5. Honor your dog. You are NOT crazy. One of things I always said to my friends when I actually could start talking to them about Moses is about how crazy I was acting. I’d show some sign of grief–holding onto her toy at night, saying goodbye to an empty room as I left for work, jumping at the unknown sound in my empty house because I thought maybe that was her, or even talking to Moses out loud even though she wasn’t there. I’d laugh to hide my pain and shame, “I know, I’m acting like a crazy person.”

No. I wasn’t. And any grief you’re going through isn’t crazy. It’s just grief, and it’s part of dealing with losing a loved one. If you need to talk to an empty room as if you were talking out loud to your dog, do it. If you need to keep your dog’s food bowls still in place because it would tear you up to give those away, save them for now. Practice self-care through your grief, and avoid self-harm or destructive habits, as these will only make the grief worse. Suffering through grief doesn’t mean you’re crazy. I personally think it is a kind of madness to the mind, but it’s not something that invalidates your existence or your sanity.

Again, these are not for everyone and anyone that is grieving over the loss of their dog. For anyone that has lost a dog or any pet, they have my deepest love and sympathies, and I hope you find the way that works best for you to deal with this devastation. To me, it’s most important to take care of yourself as best as you can, give yourself tasks and things to keep yourself productive and busy, also give yourself time to meditate and absorb everything, find ways to get your grief out of your system before it eats you up inside, and to honor your dog through memories and your current actions.

6. Coping with the loss of my dog was a lot like actual dog training, but instead, it was training myself. It was training myself to stay physically and mentally healthy and make sure my life didn’t fall apart. It was hard but I knew I couldn’t stop working with my clients just because I was so upset over Moses. Once I got back on the metaphorical horse, I found out working with my clients and their dogs helped in many ways…I was helping other dogs and rewarding myself through this practice by watching their progress and seeing their lives dramatically improve. I also continued doing my other routines, my hobbies, seeing my friends, enjoying some solitude…it helped relieve the anxiety and pain of the grief.

I will conclude this blog post with this thought and fact: the one thing that always gave me some comfort during my grief is that the pain, the suffering, and the madness of my grief over Moses’s death, only proves what heavenly bliss she and I experienced together when she was alive. The pain I experienced and still experience cannot exist, without the joy. We both enriched each other’s lives and while I will always wish she was still here being the best dog I ever had, I am thankful for having the life I had with her, and will use the rest of my life to offer my services for all the lessons and services she gave me, just by existing, just by being a dog. She inspired this dog training business when I first started it, and will continue to do so.

The love of a dog is priceless. If you have the privilege of having a dog as a friend and family member, make your life with them the most blissful it can ever be! 

For more information on dealing with grief, call Alpha Dog Training,  801-910-1700.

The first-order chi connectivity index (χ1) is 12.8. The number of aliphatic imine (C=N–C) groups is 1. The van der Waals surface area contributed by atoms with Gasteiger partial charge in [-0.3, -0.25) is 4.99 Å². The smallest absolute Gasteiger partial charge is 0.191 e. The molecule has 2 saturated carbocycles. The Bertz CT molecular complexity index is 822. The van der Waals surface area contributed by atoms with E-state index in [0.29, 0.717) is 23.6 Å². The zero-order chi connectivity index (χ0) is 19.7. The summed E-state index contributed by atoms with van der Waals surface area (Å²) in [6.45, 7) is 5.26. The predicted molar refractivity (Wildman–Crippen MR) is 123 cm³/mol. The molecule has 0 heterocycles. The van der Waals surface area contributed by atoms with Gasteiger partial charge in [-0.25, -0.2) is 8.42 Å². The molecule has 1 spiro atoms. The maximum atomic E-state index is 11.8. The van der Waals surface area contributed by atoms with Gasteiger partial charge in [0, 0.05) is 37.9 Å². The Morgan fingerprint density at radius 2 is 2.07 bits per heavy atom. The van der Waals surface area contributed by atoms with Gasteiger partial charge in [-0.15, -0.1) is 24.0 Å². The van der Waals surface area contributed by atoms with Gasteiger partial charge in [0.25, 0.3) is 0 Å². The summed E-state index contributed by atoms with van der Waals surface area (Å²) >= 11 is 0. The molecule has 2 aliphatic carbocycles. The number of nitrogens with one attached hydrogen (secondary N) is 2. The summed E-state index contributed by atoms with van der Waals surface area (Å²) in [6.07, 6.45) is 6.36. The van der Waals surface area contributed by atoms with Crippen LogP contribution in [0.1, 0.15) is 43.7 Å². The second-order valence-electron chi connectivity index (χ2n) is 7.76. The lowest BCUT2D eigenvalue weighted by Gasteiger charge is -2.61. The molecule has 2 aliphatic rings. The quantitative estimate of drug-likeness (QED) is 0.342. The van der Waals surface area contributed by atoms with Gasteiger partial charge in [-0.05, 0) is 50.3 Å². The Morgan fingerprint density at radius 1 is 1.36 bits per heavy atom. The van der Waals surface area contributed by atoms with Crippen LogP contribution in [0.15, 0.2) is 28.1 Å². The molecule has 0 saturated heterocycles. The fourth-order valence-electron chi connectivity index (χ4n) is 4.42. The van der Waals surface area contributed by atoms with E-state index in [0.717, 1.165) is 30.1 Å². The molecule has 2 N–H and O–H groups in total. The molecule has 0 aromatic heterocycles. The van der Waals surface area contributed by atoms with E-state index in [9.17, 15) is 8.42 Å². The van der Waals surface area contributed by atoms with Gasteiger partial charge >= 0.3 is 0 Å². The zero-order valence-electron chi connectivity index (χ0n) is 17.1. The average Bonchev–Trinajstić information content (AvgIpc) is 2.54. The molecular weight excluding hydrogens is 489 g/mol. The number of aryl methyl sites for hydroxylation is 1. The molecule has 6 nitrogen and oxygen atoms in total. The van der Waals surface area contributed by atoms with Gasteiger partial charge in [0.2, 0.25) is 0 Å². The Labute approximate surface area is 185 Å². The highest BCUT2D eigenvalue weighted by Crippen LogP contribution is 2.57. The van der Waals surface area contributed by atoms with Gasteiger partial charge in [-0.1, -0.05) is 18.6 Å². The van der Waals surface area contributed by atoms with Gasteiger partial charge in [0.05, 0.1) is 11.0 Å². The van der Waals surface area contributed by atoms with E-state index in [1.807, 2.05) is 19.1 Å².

Sunday, December 22, 2019

Changing Unwanted Behavior


 There are several ways to define a dog’s behavior, but one of the ways behavior can be defined is the way an animal or human reacts to a particular situation (or stimulus)..Behavior Modification then is the systematic approach to changing unwanted behavior.

In other words, unlike dog obedience training that trains a dog to perform specific actions when requested, ideally behavior modification looks to change a dog’s reaction to a situation, a person, an object, another animal, and so on.

While some behavior modification makes use of obedience training techniques such as teaching a dog to sit or lie down, these taught behaviors are called on as tools in an overall program that hopes to change how the dog thinks, feels and acts. Lying down and “sit-stay” (where the dog sits when asked and stays seated until given the signal to go) may encourage self-control, deference, or relaxation for example, in combination with other methods.

These behaviors can be helpful, but not if we are only focusing on what the dog does, and not what is going on inside, why it happens, when it happens, and what it looks like before the unwanted behavior (e.g.: dog aggression) starts.  We need to set up our dog up for success.

Dangers of Focusing Only on What the Dog Does.
  1. People solely focus on what the dog is doing and ignore the internal process that needs to be addressed, such as anxiety and the dog’s physical responses (i.e. the fight or flight response of the nervous system).
  1. People skip or ignore the two most fundamental aspects in addressing dog aggression:
  • Avoiding the triggers that cause the aggression
  • Foundation training allowing the behavior modification process to become possible
Changing the Behavior AND the Attitude.
It is important for people to understand that when we try to treat dog aggression, we are looking to change more than simply what the dog does.  Sometimes it is possible to temporarily suppress aggression, but unless you treat the underlying problem, the problem can get worse in the long-term.

We are looking to change the attitude as well so that the dog is no longer anxious.  To change the attitude means giving our dogs every chance to succeed.  We need to understand how to read the subtle behaviors that are showing our dogs are uncomfortable, and they need to understand exactly what is expected of them – and they need to be able to do it.  You can’t expect a child to read a book until they have learned the alphabet.

In many cases people instinctively start giving dogs treats in hopes to change the dog’s attitude without realizing that the dog is simply far too anxious to even enjoy the treat, let alone have a complete change of mind about the thing that is making him aggressive.

So, while it’s possible to change dog aggression, you can’t really just wing it and figure it out as you go.  You need to be taught. That’s where private, one-on-one dog training comes in. If you are struggling with dog behavior modification, please give me a call or request a free consultation.  Alpha Dog Training, 801-910-1700.